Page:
The aluminum-domed Crosby Observatory atop Orlando Science Center houses Florida's largest publicly accessible refractor telescope. This one-of-a-kind custom-built telescope, along with several smaller scopes, are available at selected times for solar and night sky viewing.

 

Some people are lucky enough to experience all four levels of Orlando Science Center. If you’re Maker Doug Rhodehamel, you’re lucky enough to have your art displayed on all four levels.

Our resident artist began working at the Science Center as a contractor in 2008, and has been gracing the building with his artwork since 2010. Each of Doug’s works incorporates his passion for nature and talent for recycled mediums.

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There’s a new addition to Orlando Science Center’s KidsTown exhibit hall!

Imagination Playground, an innovative playspace concept by Rockwell Group, is a portable playground made of lightweight foam pieces. Loose parts of unique shapes and sizes foster creativity and design, allowing children to build anything they might imagine. Children of all ages can enjoy creating countless settings and scenarios, animals, robots and more with the kid-friendly, eco-friendly foam.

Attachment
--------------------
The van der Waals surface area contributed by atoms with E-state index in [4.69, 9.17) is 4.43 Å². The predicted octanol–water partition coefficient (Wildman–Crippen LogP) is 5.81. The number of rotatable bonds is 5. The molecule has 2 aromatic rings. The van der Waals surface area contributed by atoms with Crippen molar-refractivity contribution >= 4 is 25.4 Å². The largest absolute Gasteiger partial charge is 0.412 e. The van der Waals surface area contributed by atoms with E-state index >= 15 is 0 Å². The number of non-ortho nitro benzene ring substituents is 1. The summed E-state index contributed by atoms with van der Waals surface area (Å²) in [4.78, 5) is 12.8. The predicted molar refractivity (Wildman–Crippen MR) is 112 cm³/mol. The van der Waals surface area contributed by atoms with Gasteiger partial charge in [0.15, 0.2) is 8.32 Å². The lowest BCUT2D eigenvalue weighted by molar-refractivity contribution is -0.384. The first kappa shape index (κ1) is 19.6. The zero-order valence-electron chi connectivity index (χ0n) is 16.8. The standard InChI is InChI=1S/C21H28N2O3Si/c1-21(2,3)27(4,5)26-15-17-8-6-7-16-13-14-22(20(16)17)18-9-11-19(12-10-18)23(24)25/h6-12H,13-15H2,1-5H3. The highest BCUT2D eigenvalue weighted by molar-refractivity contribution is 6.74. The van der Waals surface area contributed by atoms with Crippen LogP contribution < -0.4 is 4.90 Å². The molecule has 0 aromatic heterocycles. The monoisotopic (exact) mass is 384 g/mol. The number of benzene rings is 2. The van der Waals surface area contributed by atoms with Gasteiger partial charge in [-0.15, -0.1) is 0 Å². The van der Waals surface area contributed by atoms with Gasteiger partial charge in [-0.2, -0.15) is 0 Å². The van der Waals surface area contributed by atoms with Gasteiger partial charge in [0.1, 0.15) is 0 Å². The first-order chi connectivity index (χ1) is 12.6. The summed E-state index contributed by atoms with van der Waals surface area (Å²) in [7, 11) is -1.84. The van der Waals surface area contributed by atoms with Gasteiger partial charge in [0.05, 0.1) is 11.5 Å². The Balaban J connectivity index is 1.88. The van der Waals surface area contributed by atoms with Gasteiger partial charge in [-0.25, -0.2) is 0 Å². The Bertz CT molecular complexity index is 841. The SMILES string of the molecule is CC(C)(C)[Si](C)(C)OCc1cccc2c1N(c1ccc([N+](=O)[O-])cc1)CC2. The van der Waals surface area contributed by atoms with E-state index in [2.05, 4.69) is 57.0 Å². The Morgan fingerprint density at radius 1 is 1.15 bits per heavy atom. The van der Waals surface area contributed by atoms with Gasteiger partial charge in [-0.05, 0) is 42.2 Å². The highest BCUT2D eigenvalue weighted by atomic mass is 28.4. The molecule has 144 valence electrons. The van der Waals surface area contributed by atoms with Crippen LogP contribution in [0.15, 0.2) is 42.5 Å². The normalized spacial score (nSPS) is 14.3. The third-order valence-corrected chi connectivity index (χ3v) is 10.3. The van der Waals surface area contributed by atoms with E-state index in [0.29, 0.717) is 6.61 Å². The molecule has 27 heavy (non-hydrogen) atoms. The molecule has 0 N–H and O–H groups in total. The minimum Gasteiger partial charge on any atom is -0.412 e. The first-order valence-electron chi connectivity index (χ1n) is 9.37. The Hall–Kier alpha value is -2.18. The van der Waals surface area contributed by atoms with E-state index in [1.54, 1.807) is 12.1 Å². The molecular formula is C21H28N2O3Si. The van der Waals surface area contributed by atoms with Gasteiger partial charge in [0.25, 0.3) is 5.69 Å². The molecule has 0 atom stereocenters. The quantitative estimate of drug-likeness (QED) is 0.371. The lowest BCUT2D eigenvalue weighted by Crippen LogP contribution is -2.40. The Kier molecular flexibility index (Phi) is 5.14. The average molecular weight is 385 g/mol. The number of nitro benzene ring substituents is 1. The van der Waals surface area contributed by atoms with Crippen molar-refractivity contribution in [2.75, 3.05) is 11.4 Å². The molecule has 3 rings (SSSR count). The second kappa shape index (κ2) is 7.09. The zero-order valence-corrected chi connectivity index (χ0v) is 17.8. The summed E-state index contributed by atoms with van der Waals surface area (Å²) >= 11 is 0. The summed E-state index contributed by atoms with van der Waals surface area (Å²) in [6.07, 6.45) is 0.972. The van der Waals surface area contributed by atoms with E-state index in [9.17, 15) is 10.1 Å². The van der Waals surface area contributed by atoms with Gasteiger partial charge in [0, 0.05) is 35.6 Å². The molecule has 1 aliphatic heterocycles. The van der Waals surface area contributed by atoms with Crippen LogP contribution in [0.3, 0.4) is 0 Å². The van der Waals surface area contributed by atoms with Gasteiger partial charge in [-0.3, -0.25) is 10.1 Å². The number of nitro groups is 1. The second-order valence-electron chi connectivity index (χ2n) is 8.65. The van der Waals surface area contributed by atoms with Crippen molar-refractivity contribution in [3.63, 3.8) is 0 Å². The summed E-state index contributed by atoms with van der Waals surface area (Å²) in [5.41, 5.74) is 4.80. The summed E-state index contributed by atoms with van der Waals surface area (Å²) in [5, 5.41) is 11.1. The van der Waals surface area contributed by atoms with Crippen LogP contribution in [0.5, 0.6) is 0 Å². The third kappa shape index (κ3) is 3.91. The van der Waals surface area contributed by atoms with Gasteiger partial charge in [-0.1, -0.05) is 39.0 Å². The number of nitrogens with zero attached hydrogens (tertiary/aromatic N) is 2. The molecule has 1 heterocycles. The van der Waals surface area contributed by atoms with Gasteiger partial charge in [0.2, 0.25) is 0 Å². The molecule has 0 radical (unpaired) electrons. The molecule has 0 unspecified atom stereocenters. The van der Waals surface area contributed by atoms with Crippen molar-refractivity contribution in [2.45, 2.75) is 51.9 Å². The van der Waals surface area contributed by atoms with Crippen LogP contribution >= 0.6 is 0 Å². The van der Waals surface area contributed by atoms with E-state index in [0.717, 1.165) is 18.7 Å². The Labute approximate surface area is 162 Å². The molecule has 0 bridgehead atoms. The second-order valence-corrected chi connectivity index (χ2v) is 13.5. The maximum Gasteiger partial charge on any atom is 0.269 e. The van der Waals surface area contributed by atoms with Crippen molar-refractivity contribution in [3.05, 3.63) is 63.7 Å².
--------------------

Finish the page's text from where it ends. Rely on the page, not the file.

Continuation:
Through Imagination Playground, deep learning concepts such as critical thinking and problem solving are developed and strengthened. Little ones have fun while also "building" on skills that will give them a competitive advantage in school and one day, a career. As your child imagines, designs and creates, they develop an understanding of balance and other STEM concepts.

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All of these pictures were taken using a microscope camera in Dr. Dare's Lab at Orlando Science Center. They are from a drop of pond water taken from Lake Estelle located next door. Take a look through our photo reel to see some awesome microscopic creatures!

The creature boxed in yellow is an example of an ostracod and is commonly known as a Seed Shrimp. Its body is protected by 2 half shells which meet at a hinge toward the top of its body. We found a mosquito in the 2nd stage of its life; eventually it will change and enter pupa stage of its development where it will then transform into an adult mosquito.